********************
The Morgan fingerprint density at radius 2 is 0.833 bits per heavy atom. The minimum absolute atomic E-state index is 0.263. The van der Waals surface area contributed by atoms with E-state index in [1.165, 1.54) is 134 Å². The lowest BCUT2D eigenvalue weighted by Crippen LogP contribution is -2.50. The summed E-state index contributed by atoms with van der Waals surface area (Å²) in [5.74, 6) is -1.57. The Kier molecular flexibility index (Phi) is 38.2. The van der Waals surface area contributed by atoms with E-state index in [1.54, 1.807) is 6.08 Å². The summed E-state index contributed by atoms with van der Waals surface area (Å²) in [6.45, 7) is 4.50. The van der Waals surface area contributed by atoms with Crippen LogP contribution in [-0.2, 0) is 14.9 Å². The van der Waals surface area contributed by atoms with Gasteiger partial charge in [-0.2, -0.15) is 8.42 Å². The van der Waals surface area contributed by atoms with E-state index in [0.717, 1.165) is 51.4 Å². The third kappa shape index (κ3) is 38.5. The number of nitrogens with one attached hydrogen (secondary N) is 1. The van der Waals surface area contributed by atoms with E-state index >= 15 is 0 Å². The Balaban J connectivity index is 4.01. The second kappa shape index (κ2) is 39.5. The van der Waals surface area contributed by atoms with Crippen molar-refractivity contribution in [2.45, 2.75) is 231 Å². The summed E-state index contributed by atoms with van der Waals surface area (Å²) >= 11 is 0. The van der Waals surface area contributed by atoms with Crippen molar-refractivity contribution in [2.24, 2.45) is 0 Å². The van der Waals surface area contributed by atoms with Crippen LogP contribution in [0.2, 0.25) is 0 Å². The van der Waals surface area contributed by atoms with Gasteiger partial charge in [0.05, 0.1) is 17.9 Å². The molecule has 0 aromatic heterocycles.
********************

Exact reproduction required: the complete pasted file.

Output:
The Morgan fingerprint density at radius 2 is 0.833 bits per heavy atom. The minimum absolute atomic E-state index is 0.263. The van der Waals surface area contributed by atoms with E-state index in [1.165, 1.54) is 134 Å². The lowest BCUT2D eigenvalue weighted by Crippen LogP contribution is -2.50. The summed E-state index contributed by atoms with van der Waals surface area (Å²) in [5.74, 6) is -1.57. The Kier molecular flexibility index (Phi) is 38.2. The van der Waals surface area contributed by atoms with E-state index in [1.54, 1.807) is 6.08 Å². The summed E-state index contributed by atoms with van der Waals surface area (Å²) in [6.45, 7) is 4.50. The van der Waals surface area contributed by atoms with Crippen LogP contribution in [-0.2, 0) is 14.9 Å². The van der Waals surface area contributed by atoms with Gasteiger partial charge in [-0.2, -0.15) is 8.42 Å². The van der Waals surface area contributed by atoms with E-state index in [0.717, 1.165) is 51.4 Å². The third kappa shape index (κ3) is 38.5. The number of nitrogens with one attached hydrogen (secondary N) is 1. The van der Waals surface area contributed by atoms with E-state index >= 15 is 0 Å². The Balaban J connectivity index is 4.01. The second kappa shape index (κ2) is 39.5. The van der Waals surface area contributed by atoms with Crippen molar-refractivity contribution in [2.45, 2.75) is 231 Å². The summed E-state index contributed by atoms with van der Waals surface area (Å²) >= 11 is 0. The van der Waals surface area contributed by atoms with Crippen molar-refractivity contribution in [2.24, 2.45) is 0 Å². The van der Waals surface area contributed by atoms with Crippen LogP contribution in [0.2, 0.25) is 0 Å². The van der Waals surface area contributed by atoms with Gasteiger partial charge in [0.05, 0.1) is 17.9 Å². The molecule has 0 aromatic heterocycles.